The prospective new owner of Chamisa Hills Country Club is asking the city for a contract lowering the rates for recycled water used to irrigate the golf course. The rates are scheduled to increase dramatically next summer.
According to a written proposal dated July 22 and submitted to City Manager Keith Riesberg, Michael Schumacher, who is in a due-diligence period before buying the course, suggested a two-tier contract rate for bulk use of recycled water. The contract would begin July 1, 2014, and last 10 years.
Schumacher proposes a rate of $1.38 per 1,000 gallons for the first 230 million gallons per year, which he said is consistent with the average water use for Southwestern golf courses the size of Chamisa Hills. For use above 230 million gallons a year, Schumacher suggested a rate of $2.51 per 1,000 gallons.
Chamisa Hills currently has an agreement with the city in which it pays 47 cents per 1,000 gallons for reused water. Once that agreement expires on July 1, 2014, the course would pay $3.28 per 1,000 gallons, and the rate would rise to $4.54 by 2017.
Schumacher has a goal of using not quite 230 million gallons a year to maintain the course, compared to the current 273 million gallons.
Also, the rate would be subject to annual increases or decreases based on inflation.
“The objective is to establish a bulk reclaimed water rate which is competitive to the market, balanced, encouraging of water conservation, positive to economic development and fair to all constituents,” Schumacher wrote in his proposal.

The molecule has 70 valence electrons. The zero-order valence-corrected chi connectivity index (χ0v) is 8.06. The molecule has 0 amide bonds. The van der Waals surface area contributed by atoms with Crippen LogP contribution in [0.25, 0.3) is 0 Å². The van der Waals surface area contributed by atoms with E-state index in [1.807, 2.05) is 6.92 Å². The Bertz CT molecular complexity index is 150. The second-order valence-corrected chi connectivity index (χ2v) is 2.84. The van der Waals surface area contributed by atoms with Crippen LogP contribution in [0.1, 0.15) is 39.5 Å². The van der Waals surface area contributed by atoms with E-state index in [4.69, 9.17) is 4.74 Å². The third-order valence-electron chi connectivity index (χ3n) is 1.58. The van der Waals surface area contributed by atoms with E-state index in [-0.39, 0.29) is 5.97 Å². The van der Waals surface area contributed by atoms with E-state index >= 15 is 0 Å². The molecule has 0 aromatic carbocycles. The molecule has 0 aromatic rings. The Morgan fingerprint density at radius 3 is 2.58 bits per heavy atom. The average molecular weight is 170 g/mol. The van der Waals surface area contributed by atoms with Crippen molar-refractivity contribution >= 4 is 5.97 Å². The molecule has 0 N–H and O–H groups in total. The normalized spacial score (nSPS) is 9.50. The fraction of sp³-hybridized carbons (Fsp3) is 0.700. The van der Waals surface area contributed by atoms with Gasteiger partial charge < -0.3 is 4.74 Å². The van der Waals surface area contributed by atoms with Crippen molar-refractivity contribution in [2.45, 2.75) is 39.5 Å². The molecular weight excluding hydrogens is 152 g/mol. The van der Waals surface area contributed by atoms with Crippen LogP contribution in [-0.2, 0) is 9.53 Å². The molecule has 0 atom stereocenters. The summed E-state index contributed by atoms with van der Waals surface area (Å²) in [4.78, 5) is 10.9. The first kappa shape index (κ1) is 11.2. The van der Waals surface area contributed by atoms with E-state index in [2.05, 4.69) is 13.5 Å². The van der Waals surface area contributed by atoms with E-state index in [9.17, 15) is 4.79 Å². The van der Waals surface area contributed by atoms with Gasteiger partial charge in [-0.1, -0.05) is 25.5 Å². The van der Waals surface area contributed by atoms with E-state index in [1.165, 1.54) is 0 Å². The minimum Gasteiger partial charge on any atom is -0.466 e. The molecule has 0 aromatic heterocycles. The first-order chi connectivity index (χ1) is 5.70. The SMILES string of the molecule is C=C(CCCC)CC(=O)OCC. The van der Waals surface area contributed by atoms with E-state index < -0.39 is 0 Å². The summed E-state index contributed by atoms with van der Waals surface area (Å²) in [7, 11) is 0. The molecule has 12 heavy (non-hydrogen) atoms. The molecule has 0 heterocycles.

The proposal must win approval from the city Utilities Commission and then the Governing Body to take effect.
According to Schumacher’s proposal, the average regional peak-season rate for non-potable water is $1.38 per 1,000 gallons. The Albuquerque price is $1.08 per 1,000 gallons.
Schumacher said his proposed rate would encourage water conservation, allow the golf course to compete with Albuquerque courses, provide a chance for continued economic development and allow his company, BIZDOC Inc., to buy Chamisa Hills and be successful.
“The course’s water cost going forward, assuming we hit targeted water conservation gallons, is about $317,000 per year, as compared to the southwestern U.S. average cost of water per year (for a 27-hole course) of $160,500 … or almost double the average water cost,” Schumacher wrote.
In the proposal, he said he has a budget of about $6.5 million to buy and renovate the country club, including the golf course, club house and tennis courts. He said economic impact could include benefits to the values of nearby homes, gross receipts taxes, property taxes and the payroll for 60 employees.
City Councilors Mark Scott, whose district includes the golf course area, and Chuck Wilkins declined to comment on the proposal, saying they didn’t want to influence the decision of the utilities commissioners.
“They need to make their own decision and then bring it back to the governing body, to me,” Scott said.
However, he did say the golf course has value to Rio Rancho, its economy and surrounding properties. Scott hopes the public, businesses and community leaders will offer input on the matter.
“The more community involvement we get, the better product we have,” he said.
Thursday afternoon, Mayor Tom Swisstack said he hadn’t seen the proposal yet and so declined to comment.